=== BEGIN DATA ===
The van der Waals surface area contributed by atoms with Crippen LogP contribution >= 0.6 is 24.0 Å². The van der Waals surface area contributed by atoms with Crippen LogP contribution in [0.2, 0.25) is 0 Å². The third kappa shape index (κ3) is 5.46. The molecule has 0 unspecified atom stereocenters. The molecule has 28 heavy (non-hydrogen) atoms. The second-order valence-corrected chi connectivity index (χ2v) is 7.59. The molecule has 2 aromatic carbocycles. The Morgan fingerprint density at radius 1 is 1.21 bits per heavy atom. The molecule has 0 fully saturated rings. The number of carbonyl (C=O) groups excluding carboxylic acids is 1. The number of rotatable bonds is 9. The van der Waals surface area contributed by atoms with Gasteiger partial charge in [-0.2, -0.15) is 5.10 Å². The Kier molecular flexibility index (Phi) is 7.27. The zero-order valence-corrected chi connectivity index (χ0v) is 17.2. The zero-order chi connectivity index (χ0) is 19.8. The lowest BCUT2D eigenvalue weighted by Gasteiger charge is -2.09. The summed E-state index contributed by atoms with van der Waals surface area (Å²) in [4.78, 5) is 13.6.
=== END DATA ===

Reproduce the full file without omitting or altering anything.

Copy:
The van der Waals surface area contributed by atoms with Crippen LogP contribution >= 0.6 is 24.0 Å². The van der Waals surface area contributed by atoms with Crippen LogP contribution in [0.2, 0.25) is 0 Å². The third kappa shape index (κ3) is 5.46. The molecule has 0 unspecified atom stereocenters. The molecule has 28 heavy (non-hydrogen) atoms. The second-order valence-corrected chi connectivity index (χ2v) is 7.59. The molecule has 2 aromatic carbocycles. The Morgan fingerprint density at radius 1 is 1.21 bits per heavy atom. The molecule has 0 fully saturated rings. The number of carbonyl (C=O) groups excluding carboxylic acids is 1. The number of rotatable bonds is 9. The van der Waals surface area contributed by atoms with Gasteiger partial charge in [-0.2, -0.15) is 5.10 Å². The Kier molecular flexibility index (Phi) is 7.27. The zero-order valence-corrected chi connectivity index (χ0v) is 17.2. The zero-order chi connectivity index (χ0) is 19.8. The lowest BCUT2D eigenvalue weighted by Gasteiger charge is -2.09. The summed E-state index contributed by atoms with van der Waals surface area (Å²) in [4.78, 5) is 13.6.